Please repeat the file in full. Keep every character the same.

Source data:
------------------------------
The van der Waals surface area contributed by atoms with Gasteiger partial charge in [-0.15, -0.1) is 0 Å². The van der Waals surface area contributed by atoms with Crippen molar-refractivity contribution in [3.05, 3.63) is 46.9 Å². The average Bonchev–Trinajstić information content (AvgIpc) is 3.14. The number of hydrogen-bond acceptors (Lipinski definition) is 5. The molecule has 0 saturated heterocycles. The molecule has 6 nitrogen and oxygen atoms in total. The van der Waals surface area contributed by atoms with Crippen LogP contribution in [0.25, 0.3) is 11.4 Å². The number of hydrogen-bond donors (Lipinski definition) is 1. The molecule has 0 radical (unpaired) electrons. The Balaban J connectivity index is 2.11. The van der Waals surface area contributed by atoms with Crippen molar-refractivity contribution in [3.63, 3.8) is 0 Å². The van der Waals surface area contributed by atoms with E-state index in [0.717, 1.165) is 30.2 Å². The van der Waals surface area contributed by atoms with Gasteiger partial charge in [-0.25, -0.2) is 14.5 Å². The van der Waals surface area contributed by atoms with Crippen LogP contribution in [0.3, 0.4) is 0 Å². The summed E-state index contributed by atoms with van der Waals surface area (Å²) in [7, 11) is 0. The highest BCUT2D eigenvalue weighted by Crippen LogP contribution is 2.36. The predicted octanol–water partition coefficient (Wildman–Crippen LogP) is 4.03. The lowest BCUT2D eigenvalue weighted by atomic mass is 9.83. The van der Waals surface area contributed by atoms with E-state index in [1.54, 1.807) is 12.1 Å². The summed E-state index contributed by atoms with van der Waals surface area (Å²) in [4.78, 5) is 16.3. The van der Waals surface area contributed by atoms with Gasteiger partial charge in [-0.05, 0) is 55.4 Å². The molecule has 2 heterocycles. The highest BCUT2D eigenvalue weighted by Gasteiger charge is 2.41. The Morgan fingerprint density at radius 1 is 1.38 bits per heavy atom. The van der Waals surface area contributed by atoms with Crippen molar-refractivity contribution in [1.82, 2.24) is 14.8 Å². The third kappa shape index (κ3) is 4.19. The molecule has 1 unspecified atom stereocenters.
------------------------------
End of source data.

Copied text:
The van der Waals surface area contributed by atoms with Gasteiger partial charge in [-0.15, -0.1) is 0 Å². The van der Waals surface area contributed by atoms with Crippen molar-refractivity contribution in [3.05, 3.63) is 46.9 Å². The average Bonchev–Trinajstić information content (AvgIpc) is 3.14. The number of hydrogen-bond acceptors (Lipinski definition) is 5. The molecule has 0 saturated heterocycles. The molecule has 6 nitrogen and oxygen atoms in total. The van der Waals surface area contributed by atoms with Crippen LogP contribution in [0.25, 0.3) is 11.4 Å². The number of hydrogen-bond donors (Lipinski definition) is 1. The molecule has 0 radical (unpaired) electrons. The Balaban J connectivity index is 2.11. The van der Waals surface area contributed by atoms with Crippen molar-refractivity contribution in [3.63, 3.8) is 0 Å². The van der Waals surface area contributed by atoms with E-state index in [0.717, 1.165) is 30.2 Å². The van der Waals surface area contributed by atoms with Gasteiger partial charge in [-0.25, -0.2) is 14.5 Å². The van der Waals surface area contributed by atoms with Crippen LogP contribution in [0.3, 0.4) is 0 Å². The summed E-state index contributed by atoms with van der Waals surface area (Å²) in [7, 11) is 0. The highest BCUT2D eigenvalue weighted by Crippen LogP contribution is 2.36. The predicted octanol–water partition coefficient (Wildman–Crippen LogP) is 4.03. The lowest BCUT2D eigenvalue weighted by atomic mass is 9.83. The van der Waals surface area contributed by atoms with E-state index in [1.54, 1.807) is 12.1 Å². The summed E-state index contributed by atoms with van der Waals surface area (Å²) in [4.78, 5) is 16.3. The van der Waals surface area contributed by atoms with Gasteiger partial charge in [-0.05, 0) is 55.4 Å². The molecule has 2 heterocycles. The highest BCUT2D eigenvalue weighted by Gasteiger charge is 2.41. The Morgan fingerprint density at radius 1 is 1.38 bits per heavy atom. The van der Waals surface area contributed by atoms with Crippen molar-refractivity contribution in [1.82, 2.24) is 14.8 Å². The third kappa shape index (κ3) is 4.19. The molecule has 1 unspecified atom stereocenters.